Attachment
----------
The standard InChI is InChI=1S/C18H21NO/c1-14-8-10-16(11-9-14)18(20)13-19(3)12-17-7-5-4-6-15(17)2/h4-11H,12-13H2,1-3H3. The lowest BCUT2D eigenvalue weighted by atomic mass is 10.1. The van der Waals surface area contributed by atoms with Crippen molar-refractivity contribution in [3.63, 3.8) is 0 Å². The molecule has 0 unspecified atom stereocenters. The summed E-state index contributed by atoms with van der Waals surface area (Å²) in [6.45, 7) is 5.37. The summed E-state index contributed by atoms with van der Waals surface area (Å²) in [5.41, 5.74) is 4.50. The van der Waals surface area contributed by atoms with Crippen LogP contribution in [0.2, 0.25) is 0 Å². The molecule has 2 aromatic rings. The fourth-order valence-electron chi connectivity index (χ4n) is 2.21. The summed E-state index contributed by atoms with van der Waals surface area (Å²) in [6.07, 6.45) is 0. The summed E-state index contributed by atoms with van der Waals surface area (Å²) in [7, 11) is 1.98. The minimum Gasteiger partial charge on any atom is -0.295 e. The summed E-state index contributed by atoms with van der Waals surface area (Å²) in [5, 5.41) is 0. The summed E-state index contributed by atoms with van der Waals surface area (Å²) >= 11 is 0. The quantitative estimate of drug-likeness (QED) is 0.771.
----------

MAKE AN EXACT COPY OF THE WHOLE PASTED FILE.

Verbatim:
The standard InChI is InChI=1S/C18H21NO/c1-14-8-10-16(11-9-14)18(20)13-19(3)12-17-7-5-4-6-15(17)2/h4-11H,12-13H2,1-3H3. The lowest BCUT2D eigenvalue weighted by atomic mass is 10.1. The van der Waals surface area contributed by atoms with Crippen molar-refractivity contribution in [3.63, 3.8) is 0 Å². The molecule has 0 unspecified atom stereocenters. The summed E-state index contributed by atoms with van der Waals surface area (Å²) in [6.45, 7) is 5.37. The summed E-state index contributed by atoms with van der Waals surface area (Å²) in [5.41, 5.74) is 4.50. The van der Waals surface area contributed by atoms with Crippen LogP contribution in [0.2, 0.25) is 0 Å². The molecule has 2 aromatic rings. The fourth-order valence-electron chi connectivity index (χ4n) is 2.21. The summed E-state index contributed by atoms with van der Waals surface area (Å²) in [6.07, 6.45) is 0. The summed E-state index contributed by atoms with van der Waals surface area (Å²) in [7, 11) is 1.98. The minimum Gasteiger partial charge on any atom is -0.295 e. The summed E-state index contributed by atoms with van der Waals surface area (Å²) in [5, 5.41) is 0. The summed E-state index contributed by atoms with van der Waals surface area (Å²) >= 11 is 0. The quantitative estimate of drug-likeness (QED) is 0.771.